Eclecticism, Opportunism, and the Evolution
of a New Research Agenda:

William and Margaret Huggins and the
Origins of Astrophysics


Barbara J. Becker

A Dissertation submitted to The Johns Hopkins University
in conformity with the requirements for the degree of
Doctor of Philosophy
Baltimore, Maryland

Copyright ©1993 by Barbara J. Becker
All rights reserved



Barbara Becker was born in Norfolk, Virginia on 3 October 1946.  She completed her undergraduate studies in physics at Goucher College in 1968, and was awarded a Master of Liberal Arts degree from The Johns Hopkins University in 1971.  In the nearly quarter-century since concluding her undergraduate work, Becker has taught physics, astronomy, and general science at all levels from preschool to college.

Becker began her graduate studies in Hopkins' History of Science Department in the fall of 1986.  She is currently a senior research associate at Southwest Regional Laboratory, in Los Alamitos, California, an institution which facilitates and studies the implementation of new instructional strategies based on current educational research with the aim of improving the educational opportunities of disadvantaged and language minority students in the southwestern United States.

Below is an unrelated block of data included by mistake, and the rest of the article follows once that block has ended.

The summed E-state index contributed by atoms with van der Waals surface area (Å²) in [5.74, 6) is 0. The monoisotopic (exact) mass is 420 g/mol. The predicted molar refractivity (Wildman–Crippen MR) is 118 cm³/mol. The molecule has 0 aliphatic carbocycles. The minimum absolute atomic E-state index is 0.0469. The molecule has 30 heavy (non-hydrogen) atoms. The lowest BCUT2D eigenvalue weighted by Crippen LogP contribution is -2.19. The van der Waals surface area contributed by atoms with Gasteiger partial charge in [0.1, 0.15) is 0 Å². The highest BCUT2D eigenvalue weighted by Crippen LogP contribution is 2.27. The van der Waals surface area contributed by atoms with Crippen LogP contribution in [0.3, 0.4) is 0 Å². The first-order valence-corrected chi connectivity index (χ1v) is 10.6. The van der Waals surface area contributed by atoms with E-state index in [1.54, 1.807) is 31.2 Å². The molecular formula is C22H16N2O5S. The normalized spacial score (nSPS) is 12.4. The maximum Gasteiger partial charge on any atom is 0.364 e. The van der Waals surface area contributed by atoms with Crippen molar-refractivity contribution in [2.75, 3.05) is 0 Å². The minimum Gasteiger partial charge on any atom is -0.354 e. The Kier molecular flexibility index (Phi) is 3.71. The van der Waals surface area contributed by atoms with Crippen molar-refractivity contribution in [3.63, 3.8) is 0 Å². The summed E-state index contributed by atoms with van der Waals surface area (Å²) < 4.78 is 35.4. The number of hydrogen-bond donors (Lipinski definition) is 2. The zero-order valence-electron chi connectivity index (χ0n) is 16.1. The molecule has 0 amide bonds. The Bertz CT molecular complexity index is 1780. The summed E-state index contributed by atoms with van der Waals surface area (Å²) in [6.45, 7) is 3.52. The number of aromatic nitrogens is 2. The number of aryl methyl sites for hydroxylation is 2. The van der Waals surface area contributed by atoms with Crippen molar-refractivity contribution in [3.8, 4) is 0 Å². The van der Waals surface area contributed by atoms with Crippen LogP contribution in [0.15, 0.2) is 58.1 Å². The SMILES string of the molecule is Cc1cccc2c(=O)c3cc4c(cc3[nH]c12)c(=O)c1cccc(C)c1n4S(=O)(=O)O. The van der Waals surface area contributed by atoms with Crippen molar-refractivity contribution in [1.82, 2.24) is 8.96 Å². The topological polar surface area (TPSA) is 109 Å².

Becker's publications include "Incorporating Primary Source Material in Secondary and College Science Curricula," Proceedings of the Second International Conference on the History and Philosophy of Science and Science Teaching, Volume I, Skip Hills, ed., (The Mathematics, Science, Technology and Teacher Education Group:  Kingston, Ontario, 1992):  69-76; and "Dispelling the Myth of the Able Assistant:  Margaret Huggins and the Work of the Tulse Hill Observatory," in Creative Couples in Science:  Multi-Disciplinary Perspectives, Pnina Abir-Am, Helena Pycior and Nancy Slack, eds., which will soon be published by Rutgers University Press.


William Huggins' Early Astronomical Career

  • Chapter 2—

Unlocking the "Unknown Mystery of the True Nature of the Heavenly Bodies"

The Astronomical Agenda:  1830-1870

"A sudden impulse..."

Reception of Spectrum Analysis Applied to the Stars

  • Chapter 3—

Moving in the Inner Circle

Cultivating Advantageous Alliances; Opportunism and Eclecticism

Opportunism and Eclecticism (continued)

Achieving "A mark of approval and confidence"

  • Chapter 4—

Margaret Huggins: The myth of the "Able Assistant"

The Solitary Observer

Celestial Photography

Diversity and Controversy: Defining the Boundaries of Acceptable Research

  • Chapter 6—

Solar Observations at Tulse Hill

The Red Flames

The Eclipse Expedition to Oran

Photographing the Corona Without an Eclipse

The Bakerian Lecture

  • Vita